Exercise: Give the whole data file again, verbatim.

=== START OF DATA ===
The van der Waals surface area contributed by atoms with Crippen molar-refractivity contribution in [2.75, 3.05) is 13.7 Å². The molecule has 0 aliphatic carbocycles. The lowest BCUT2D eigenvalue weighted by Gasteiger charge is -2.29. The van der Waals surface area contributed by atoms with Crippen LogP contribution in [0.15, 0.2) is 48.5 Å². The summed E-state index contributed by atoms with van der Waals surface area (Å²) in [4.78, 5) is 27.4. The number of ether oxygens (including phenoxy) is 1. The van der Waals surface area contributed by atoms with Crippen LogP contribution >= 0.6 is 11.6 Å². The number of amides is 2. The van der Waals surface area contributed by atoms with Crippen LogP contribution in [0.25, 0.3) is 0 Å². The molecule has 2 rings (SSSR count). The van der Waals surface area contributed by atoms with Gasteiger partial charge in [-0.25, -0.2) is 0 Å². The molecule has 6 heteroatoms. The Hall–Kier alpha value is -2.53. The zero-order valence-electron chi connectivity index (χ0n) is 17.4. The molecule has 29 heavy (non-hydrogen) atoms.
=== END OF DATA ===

The van der Waals surface area contributed by atoms with Crippen molar-refractivity contribution in [2.75, 3.05) is 13.7 Å². The molecule has 0 aliphatic carbocycles. The lowest BCUT2D eigenvalue weighted by Gasteiger charge is -2.29. The van der Waals surface area contributed by atoms with Crippen LogP contribution in [0.15, 0.2) is 48.5 Å². The summed E-state index contributed by atoms with van der Waals surface area (Å²) in [4.78, 5) is 27.4. The number of ether oxygens (including phenoxy) is 1. The van der Waals surface area contributed by atoms with Crippen LogP contribution >= 0.6 is 11.6 Å². The number of amides is 2. The van der Waals surface area contributed by atoms with Crippen LogP contribution in [0.25, 0.3) is 0 Å². The molecule has 2 rings (SSSR count). The van der Waals surface area contributed by atoms with Gasteiger partial charge in [-0.25, -0.2) is 0 Å². The molecule has 6 heteroatoms. The Hall–Kier alpha value is -2.53. The zero-order valence-electron chi connectivity index (χ0n) is 17.4. The molecule has 29 heavy (non-hydrogen) atoms.